Mindfulness: A Powerful Tool for Sustainable Equine Practice
Jon Kabat-Zinn, PhD, founder of the Center for Mindfulness in Medicine, Health Care, and Society at the University of Massachusetts Medical School, describes mindfulness as paying attention, on purpose, to present moment thoughts, sensations, and surroundings without judgment. The opposite of mindfulness is a state of being on “autopilot,” where we miss what’s right in front of us. This state can cause excess feelings of stress, Caldwell explained.
Mindfulness is a skill we must learn to fully realize the benefits, and meditation is the most common tool used to learn this skill. With repeated practice, mindfulness leads to transformative self-awareness, Caldwell said. She stressed that mindfulness is often incorrectly associated with the image of a Buddha, an empty mind, or the absence of thought, but in fact it’s just learning to pay attention to what’s going on within and around us and accepting what is without judgment.
In Caldwell’s research project, she aimed to determine how practitioners are using mindfulness to support their careers. She interviewed 14 practicing equine veterinarians and discovered that mindfulness has been a key component to the sustainability of their health and careers.
Caldwell found that mindfulness appears to support the development of a “mindful toolbox” that promotes sustainable practice, which she divided into five components:
- Developing a professional identity
- Perspective taking
- Drawing and honoring boundaries
- Life and career resilience
- Improved personal and professional well-being
She discussed each of these individually.
A professional identity is the practitioner’s values, beliefs, strengths, and weaknesses. When professional identity was ill-defined, practitioners tended to seek external validation through their career success, self-blame when things went wrong, experience feelings of imposter syndrome, develop unrealistic expectations, feel a need to work all the time, worry about what others think, and engage in people-pleasing. But by practicing nonjudgmental awareness of self and self-compassion–skills learned through mindfulness–practitioners could respond to failures with kindness and accept mistakes without spiraling into self-blame. The result was transformative self-knowledge and internal validation, which reduced stress and allowed participants to find joy in their careers again.
Perspective taking was associated with improved patient care and improved well-being and is a positive protective factor against burnout. Mindfulness supports perspective-taking by teaching individuals to see the world nonjudgmentally. Removing judgment leaves room to see other points of view and helps bridge the gap between clinical expectations and reality. Caldwell explained that we judge people, especially clients, when they prevent us from getting the answer we want, they prevent us from doing the job we want to do, or they challenge our ego. Clients’ financial constraints, for example, can prevent veterinarians from achieving the clinical outcomes they desire, and feelings of compassion fatigue and burnout can result. When practitioners can let go of judgments and expectations for outcomes, they can improve their ability to have empathy and compassion, improve listening skills, improve decision-making, have fewer emotional reactions, and engage in collaborative problem-solving. Finding “an” answer versus “the” answer allows vets to find more success in their days regardless of the outcome, Caldwell said.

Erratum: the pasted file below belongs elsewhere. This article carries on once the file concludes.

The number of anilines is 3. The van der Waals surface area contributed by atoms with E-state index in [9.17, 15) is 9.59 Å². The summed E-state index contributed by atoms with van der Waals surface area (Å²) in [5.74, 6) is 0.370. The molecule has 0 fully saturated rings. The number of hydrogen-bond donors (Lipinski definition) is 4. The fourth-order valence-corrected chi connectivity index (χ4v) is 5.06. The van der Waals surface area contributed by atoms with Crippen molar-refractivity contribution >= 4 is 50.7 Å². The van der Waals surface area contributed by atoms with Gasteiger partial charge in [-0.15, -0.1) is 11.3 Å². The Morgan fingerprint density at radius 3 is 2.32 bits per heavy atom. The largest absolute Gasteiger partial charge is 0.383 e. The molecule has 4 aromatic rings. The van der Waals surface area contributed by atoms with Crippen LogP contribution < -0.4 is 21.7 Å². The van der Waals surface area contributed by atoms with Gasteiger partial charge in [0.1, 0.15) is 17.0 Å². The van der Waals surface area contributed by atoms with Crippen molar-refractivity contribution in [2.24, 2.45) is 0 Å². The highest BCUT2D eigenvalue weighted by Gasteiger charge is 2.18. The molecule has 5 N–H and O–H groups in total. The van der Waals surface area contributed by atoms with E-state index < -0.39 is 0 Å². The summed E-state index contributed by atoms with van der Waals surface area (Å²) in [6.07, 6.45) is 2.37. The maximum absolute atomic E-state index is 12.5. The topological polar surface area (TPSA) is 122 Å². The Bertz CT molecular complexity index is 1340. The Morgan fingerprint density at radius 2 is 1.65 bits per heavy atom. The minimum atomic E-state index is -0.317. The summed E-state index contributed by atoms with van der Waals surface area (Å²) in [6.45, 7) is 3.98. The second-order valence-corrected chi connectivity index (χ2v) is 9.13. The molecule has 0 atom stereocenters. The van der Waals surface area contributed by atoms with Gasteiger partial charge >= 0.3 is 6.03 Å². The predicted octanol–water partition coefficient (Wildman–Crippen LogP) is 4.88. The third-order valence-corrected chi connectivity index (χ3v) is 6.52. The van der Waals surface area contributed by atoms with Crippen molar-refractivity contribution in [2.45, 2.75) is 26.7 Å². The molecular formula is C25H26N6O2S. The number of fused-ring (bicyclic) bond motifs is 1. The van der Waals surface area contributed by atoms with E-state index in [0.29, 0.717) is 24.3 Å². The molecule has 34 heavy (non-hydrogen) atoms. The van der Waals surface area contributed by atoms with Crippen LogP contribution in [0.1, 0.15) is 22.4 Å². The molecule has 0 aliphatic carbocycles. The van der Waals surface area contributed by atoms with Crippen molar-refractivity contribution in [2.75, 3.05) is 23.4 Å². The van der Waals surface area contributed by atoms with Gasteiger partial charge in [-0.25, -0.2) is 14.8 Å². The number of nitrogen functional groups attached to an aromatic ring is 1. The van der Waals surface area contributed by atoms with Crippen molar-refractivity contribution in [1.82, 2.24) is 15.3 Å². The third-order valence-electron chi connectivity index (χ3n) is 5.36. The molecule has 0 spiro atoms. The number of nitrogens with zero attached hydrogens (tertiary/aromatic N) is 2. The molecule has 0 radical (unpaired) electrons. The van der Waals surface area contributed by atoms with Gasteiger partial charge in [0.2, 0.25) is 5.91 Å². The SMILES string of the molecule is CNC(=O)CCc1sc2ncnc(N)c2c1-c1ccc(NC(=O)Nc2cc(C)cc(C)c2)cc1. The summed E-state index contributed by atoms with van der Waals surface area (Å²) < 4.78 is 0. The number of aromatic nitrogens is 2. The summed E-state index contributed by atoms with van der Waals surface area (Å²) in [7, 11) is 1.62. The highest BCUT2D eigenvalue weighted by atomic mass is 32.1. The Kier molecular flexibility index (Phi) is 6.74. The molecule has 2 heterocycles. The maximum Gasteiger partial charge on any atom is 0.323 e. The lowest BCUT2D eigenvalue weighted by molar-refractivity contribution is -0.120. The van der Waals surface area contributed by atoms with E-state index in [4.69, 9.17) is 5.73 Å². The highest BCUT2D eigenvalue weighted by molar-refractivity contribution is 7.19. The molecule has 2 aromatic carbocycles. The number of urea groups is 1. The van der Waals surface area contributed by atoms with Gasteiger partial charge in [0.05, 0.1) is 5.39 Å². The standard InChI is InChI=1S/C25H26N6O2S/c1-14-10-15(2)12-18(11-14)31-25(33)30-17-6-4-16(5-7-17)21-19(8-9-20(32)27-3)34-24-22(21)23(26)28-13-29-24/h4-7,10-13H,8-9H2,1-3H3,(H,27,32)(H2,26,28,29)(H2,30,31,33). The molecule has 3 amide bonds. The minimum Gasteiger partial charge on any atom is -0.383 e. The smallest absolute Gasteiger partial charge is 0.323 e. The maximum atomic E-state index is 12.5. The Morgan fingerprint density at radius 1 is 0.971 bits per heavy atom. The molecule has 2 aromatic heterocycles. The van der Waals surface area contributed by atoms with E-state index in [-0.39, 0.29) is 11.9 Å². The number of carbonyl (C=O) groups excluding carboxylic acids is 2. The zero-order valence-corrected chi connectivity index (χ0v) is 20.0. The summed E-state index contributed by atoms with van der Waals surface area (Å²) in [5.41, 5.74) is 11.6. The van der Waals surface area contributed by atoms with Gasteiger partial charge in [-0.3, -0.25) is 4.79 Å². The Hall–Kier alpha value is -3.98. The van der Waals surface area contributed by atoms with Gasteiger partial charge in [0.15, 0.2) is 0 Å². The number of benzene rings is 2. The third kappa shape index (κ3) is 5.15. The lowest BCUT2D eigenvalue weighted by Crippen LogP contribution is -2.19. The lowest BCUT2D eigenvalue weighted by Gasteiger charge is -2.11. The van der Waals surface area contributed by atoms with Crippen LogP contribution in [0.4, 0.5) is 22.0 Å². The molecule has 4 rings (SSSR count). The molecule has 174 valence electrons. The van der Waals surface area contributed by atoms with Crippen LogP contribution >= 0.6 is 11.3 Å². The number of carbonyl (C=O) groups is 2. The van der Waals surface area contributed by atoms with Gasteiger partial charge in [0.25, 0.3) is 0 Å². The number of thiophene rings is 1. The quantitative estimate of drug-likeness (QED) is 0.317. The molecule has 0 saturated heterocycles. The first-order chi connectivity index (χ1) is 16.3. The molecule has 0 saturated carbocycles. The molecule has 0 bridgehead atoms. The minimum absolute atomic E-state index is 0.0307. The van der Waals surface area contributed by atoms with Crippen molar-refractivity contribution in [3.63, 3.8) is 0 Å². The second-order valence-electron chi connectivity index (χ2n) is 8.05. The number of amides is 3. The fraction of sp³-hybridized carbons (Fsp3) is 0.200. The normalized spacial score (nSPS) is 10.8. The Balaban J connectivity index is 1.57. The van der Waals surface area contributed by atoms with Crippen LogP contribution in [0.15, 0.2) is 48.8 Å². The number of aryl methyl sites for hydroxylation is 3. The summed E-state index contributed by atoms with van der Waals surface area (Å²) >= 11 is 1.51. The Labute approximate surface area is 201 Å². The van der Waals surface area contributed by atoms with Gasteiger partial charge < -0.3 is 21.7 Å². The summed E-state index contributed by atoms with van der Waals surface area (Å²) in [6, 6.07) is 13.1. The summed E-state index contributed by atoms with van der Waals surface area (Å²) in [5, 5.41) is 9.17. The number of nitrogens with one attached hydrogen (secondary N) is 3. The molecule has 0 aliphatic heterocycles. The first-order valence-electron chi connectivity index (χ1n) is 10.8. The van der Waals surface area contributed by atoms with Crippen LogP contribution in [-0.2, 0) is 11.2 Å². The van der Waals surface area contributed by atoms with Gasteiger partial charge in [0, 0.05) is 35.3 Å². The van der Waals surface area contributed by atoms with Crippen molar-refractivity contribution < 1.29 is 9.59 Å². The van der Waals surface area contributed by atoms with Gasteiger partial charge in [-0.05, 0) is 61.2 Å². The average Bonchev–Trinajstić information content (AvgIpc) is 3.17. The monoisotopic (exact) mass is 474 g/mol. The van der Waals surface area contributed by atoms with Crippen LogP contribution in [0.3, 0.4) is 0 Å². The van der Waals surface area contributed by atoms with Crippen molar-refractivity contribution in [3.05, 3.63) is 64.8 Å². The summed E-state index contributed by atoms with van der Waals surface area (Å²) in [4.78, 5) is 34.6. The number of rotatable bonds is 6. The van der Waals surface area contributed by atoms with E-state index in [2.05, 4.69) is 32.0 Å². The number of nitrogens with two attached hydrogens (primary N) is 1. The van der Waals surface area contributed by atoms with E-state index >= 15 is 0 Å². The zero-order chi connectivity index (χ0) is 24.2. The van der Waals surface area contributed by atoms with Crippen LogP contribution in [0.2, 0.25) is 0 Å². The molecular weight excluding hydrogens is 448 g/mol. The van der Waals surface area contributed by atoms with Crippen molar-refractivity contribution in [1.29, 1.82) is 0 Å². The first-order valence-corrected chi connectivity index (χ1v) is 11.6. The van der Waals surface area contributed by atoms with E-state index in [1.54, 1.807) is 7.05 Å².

Boundary setting is acknowledging and prioritizing one’s needs, a skill learned through the transformative self-knowledge gained through mindfulness. Practitioners in Caldwell’s study benefited from having control over how they spent their time – limiting interactions with bad clients by learning to say no when necessary and feeling less guilt or fear over the consequences. This approach allowed for respectful and mutually beneficial client relationships. Furthermore, boundaries allowed for better work-life integration even when work and life were not fully balanced, as participants could be in the moment and maximize both aspects of their lives.
Caldwell’s study participants defined life and career resilience as believing the future to be good, despite in-the-moment circumstances, and having a renewed passion for life and practice. Mindfulness supports this by reminding us that difficult circumstances are temporary. Caldwell said four out of the 14 interviewees in her study reported having suicidal ideation, and all participants reported difficult times where they didn’t know how to move forward. Research has shown that mindfulness can curb suicidal ideation, and the study participants unanimously agreed that mindfulness allowed them to work through difficult times and remain in practice, finding a sustainable way forward.
Finally, Caldwell defined improved personal and professional well-being as “finding a better way to do life.” Mindfulness allowed practitioners the opportunity to relate to feelings of sadness, shame, depression, and anger in new ways, as well as gain understanding into what they needed to be personally successful and find joy in both work and life. All participants also reported at least one physical health benefit, such as reduced blood pressure, improved physicality, and the ability to ward off or heal injury.
Caldwell concluded that the Mindful Toolbox for Sustainability she identified in her study is helpful for equine vets to stay in practice. Mindfulness is well-researched, and its benefits are well-known. “It’s time to normalize the concept of mindfulness in veterinary medicine through open discussion and training,” she said.
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